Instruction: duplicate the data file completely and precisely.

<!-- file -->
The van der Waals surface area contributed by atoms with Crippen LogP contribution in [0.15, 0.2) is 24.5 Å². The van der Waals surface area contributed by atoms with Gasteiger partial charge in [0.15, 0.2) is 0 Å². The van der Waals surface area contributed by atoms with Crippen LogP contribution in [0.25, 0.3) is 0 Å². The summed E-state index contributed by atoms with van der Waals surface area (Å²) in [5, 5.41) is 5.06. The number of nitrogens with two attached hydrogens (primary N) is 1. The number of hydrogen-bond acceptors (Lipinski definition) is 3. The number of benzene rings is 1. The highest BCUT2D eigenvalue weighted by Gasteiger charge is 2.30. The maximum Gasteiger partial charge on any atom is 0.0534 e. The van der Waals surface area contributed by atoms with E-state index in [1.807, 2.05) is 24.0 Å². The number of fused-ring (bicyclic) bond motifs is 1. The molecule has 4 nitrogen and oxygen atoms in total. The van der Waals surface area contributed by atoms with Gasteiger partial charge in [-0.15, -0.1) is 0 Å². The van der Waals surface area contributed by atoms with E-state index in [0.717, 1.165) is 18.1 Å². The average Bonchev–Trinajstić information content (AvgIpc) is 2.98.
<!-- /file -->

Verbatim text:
The van der Waals surface area contributed by atoms with Crippen LogP contribution in [0.15, 0.2) is 24.5 Å². The van der Waals surface area contributed by atoms with Gasteiger partial charge in [0.15, 0.2) is 0 Å². The van der Waals surface area contributed by atoms with Crippen LogP contribution in [0.25, 0.3) is 0 Å². The summed E-state index contributed by atoms with van der Waals surface area (Å²) in [5, 5.41) is 5.06. The number of nitrogens with two attached hydrogens (primary N) is 1. The number of hydrogen-bond acceptors (Lipinski definition) is 3. The number of benzene rings is 1. The highest BCUT2D eigenvalue weighted by Gasteiger charge is 2.30. The maximum Gasteiger partial charge on any atom is 0.0534 e. The van der Waals surface area contributed by atoms with E-state index in [1.807, 2.05) is 24.0 Å². The number of fused-ring (bicyclic) bond motifs is 1. The molecule has 4 nitrogen and oxygen atoms in total. The van der Waals surface area contributed by atoms with Gasteiger partial charge in [-0.15, -0.1) is 0 Å². The van der Waals surface area contributed by atoms with E-state index in [0.717, 1.165) is 18.1 Å². The average Bonchev–Trinajstić information content (AvgIpc) is 2.98.